What's That Bug? does not endorse extermination

saddleback vs. inchworm
What a fantastic site you have! Love all of the photos. I have a bug behavior question for you and possibly a photo for your carnage page. Several days ago I found a saddleback caterpillar in my yard and put it (along with the weed it was on) into my 5 yr old’s bug house for observation. A few days later my friend brought over some basil from her yard and it had an inchworm on it, so feeling lucky to have a bug house in my kitchen, I put the worm and some of the basil in there with the saddleback. Things seemed fine for several days, then 2 days ago, I noticed that the saddleback was doing laps around and stinging the inchworm. Yesterday my 5 year old pointed out the fact the inchworm is now covered in a web-like pillow of some sort and is apparently dead. What did the saddleback do to the inchworm? Why? Can a saddleback produce a web-like substance? Also, how long before the saddleback metamorphasizes?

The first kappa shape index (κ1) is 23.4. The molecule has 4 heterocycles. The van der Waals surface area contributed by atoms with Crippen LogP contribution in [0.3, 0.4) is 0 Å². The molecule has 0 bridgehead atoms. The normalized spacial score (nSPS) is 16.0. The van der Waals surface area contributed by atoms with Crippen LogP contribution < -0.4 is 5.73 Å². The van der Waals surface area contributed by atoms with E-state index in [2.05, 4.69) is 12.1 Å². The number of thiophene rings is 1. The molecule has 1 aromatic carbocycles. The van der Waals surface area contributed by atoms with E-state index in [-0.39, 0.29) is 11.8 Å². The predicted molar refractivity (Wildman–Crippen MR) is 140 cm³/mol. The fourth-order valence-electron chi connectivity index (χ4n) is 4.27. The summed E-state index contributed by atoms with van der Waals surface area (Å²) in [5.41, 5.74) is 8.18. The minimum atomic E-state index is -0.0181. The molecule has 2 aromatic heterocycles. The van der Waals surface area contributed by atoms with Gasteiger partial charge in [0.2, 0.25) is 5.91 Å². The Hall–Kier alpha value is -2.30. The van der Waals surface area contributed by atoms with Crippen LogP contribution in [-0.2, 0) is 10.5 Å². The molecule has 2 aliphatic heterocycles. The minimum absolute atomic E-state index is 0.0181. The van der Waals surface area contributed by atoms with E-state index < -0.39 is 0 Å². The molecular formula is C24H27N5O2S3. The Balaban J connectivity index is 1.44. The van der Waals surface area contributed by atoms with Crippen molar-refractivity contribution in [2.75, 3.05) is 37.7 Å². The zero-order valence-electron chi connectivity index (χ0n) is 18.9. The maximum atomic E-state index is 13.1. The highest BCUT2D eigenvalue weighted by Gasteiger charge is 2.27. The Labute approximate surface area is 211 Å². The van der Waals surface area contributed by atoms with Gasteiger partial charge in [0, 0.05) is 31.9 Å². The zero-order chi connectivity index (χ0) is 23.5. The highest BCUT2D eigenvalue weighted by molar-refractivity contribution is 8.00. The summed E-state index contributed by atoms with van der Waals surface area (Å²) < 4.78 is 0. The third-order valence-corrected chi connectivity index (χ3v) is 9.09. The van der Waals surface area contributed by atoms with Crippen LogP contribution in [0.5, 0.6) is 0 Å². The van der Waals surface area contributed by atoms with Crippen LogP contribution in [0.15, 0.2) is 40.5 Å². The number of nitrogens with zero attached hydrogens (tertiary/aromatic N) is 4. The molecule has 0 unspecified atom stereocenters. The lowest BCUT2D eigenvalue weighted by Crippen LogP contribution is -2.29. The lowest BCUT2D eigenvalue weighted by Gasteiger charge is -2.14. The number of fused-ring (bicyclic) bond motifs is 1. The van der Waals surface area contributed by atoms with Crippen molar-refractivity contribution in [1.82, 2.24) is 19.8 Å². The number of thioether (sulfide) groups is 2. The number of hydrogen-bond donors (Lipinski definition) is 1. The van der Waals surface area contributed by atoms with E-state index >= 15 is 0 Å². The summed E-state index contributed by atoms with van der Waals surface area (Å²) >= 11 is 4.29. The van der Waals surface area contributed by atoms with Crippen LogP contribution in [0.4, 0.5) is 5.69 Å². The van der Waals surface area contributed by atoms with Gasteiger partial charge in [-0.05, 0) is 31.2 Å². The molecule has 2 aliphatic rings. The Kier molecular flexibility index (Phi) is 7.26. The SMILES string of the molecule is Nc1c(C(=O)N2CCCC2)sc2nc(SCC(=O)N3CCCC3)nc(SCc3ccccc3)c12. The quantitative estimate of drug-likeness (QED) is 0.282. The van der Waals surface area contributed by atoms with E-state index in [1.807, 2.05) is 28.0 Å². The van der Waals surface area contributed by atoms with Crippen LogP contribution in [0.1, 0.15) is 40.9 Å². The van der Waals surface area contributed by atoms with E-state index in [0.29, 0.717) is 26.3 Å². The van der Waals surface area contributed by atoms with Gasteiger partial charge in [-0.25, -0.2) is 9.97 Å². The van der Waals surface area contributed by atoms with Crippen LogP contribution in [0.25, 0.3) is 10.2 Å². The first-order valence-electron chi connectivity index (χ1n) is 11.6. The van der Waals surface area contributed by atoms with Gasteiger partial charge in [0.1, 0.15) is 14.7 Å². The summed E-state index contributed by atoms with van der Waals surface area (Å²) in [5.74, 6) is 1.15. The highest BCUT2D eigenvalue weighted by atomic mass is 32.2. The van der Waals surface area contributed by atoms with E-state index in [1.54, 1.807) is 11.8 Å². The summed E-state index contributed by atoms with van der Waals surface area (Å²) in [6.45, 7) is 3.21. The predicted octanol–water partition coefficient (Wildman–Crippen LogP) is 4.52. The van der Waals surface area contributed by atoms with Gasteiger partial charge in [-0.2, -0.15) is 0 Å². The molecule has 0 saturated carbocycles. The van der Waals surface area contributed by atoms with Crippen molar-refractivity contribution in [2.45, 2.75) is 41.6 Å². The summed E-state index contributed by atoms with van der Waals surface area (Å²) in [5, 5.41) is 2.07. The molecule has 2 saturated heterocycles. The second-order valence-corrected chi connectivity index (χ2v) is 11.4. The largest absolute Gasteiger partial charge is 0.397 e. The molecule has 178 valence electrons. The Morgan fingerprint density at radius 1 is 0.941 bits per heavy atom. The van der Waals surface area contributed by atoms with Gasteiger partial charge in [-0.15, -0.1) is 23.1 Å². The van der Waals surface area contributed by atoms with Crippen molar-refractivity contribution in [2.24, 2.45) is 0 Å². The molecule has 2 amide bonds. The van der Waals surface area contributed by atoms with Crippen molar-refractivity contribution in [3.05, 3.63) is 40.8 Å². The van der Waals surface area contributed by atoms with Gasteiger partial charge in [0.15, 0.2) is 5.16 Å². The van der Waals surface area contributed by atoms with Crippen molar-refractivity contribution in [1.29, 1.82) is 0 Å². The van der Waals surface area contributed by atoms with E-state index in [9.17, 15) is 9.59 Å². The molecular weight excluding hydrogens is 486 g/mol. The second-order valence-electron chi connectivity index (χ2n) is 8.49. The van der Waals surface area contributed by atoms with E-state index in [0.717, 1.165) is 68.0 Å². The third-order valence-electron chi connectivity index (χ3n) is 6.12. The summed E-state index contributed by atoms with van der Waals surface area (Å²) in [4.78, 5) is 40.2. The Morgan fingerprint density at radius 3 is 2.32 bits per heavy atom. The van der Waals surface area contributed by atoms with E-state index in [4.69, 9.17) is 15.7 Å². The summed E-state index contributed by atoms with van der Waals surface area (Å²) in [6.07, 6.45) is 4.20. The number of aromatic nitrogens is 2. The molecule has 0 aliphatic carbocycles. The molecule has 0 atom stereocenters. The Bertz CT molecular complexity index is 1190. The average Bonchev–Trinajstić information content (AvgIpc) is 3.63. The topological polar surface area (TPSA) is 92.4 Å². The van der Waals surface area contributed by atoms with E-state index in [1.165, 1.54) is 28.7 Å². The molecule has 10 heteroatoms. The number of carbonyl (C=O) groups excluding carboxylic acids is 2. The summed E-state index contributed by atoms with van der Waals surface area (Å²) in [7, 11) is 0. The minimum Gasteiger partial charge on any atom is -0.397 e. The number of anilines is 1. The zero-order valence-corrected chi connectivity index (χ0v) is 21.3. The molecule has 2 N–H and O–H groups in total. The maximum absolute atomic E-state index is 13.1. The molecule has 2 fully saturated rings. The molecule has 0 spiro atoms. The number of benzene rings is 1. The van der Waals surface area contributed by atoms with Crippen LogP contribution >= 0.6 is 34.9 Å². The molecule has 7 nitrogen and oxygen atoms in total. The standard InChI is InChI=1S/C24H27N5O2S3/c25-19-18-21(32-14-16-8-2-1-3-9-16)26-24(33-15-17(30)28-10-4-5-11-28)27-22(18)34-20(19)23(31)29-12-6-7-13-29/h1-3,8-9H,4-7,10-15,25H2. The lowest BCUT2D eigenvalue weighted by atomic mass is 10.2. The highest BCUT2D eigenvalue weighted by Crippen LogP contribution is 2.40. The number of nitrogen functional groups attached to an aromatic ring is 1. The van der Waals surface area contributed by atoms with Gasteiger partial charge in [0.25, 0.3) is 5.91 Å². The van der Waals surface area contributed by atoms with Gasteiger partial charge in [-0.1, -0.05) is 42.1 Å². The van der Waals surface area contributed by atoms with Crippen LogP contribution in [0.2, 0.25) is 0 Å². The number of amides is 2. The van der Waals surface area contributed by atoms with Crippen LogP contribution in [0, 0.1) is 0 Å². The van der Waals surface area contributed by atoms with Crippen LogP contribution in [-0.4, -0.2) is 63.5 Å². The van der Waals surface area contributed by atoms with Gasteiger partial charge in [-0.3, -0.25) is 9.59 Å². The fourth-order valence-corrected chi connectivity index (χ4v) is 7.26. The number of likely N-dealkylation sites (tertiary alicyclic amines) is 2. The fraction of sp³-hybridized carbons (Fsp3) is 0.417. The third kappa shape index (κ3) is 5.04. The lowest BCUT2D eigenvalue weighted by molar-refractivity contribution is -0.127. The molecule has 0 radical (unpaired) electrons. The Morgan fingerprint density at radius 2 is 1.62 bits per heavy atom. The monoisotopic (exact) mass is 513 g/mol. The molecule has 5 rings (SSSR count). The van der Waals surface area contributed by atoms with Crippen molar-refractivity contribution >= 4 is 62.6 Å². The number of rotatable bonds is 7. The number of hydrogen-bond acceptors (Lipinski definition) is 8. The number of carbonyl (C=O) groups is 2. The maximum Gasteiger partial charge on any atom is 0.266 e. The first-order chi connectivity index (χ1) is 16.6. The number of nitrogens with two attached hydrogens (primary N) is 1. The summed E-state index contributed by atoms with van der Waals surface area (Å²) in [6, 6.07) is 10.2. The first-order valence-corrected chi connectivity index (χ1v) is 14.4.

Donie
Birmingham, Alabama

Hi Donie,
We find the behavior you describe utterly fantastic, and have no explanation. However, we feel you may have misinterpreted the situation. The inchworm you write about appears to be an Omniverous Green Looper, and it also appears to be in the pupal stage. We believe the caterpillar just pupated on its own, without any help from the Saddleback Caterpillar. Most caterpillars can spin silk. We are going to post your Saddleback Caterpillar, Sibine stimulea. The spines on this caterpillar are mildly poisonous and will sting.

What's That Bug? does not endorse extermination
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